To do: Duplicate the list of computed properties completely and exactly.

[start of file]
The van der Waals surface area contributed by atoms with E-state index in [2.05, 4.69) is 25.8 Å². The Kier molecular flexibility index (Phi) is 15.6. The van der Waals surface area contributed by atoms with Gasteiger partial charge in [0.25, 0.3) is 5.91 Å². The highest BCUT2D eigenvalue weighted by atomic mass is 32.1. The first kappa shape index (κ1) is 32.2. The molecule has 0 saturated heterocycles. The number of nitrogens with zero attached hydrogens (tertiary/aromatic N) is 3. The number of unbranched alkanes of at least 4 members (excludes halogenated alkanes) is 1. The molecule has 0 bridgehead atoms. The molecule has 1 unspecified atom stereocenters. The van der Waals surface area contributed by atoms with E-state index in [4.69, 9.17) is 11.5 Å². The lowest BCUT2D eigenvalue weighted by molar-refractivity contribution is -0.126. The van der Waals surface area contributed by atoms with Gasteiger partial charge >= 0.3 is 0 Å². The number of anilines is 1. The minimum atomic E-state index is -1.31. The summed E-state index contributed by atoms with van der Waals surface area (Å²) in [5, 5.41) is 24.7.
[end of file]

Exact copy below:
The van der Waals surface area contributed by atoms with E-state index in [2.05, 4.69) is 25.8 Å². The Kier molecular flexibility index (Phi) is 15.6. The van der Waals surface area contributed by atoms with Gasteiger partial charge in [0.25, 0.3) is 5.91 Å². The highest BCUT2D eigenvalue weighted by atomic mass is 32.1. The first kappa shape index (κ1) is 32.2. The molecule has 0 saturated heterocycles. The number of nitrogens with zero attached hydrogens (tertiary/aromatic N) is 3. The number of unbranched alkanes of at least 4 members (excludes halogenated alkanes) is 1. The molecule has 0 bridgehead atoms. The molecule has 1 unspecified atom stereocenters. The van der Waals surface area contributed by atoms with E-state index in [4.69, 9.17) is 11.5 Å². The lowest BCUT2D eigenvalue weighted by molar-refractivity contribution is -0.126. The van der Waals surface area contributed by atoms with Gasteiger partial charge >= 0.3 is 0 Å². The number of anilines is 1. The minimum atomic E-state index is -1.31. The summed E-state index contributed by atoms with van der Waals surface area (Å²) in [5, 5.41) is 24.7.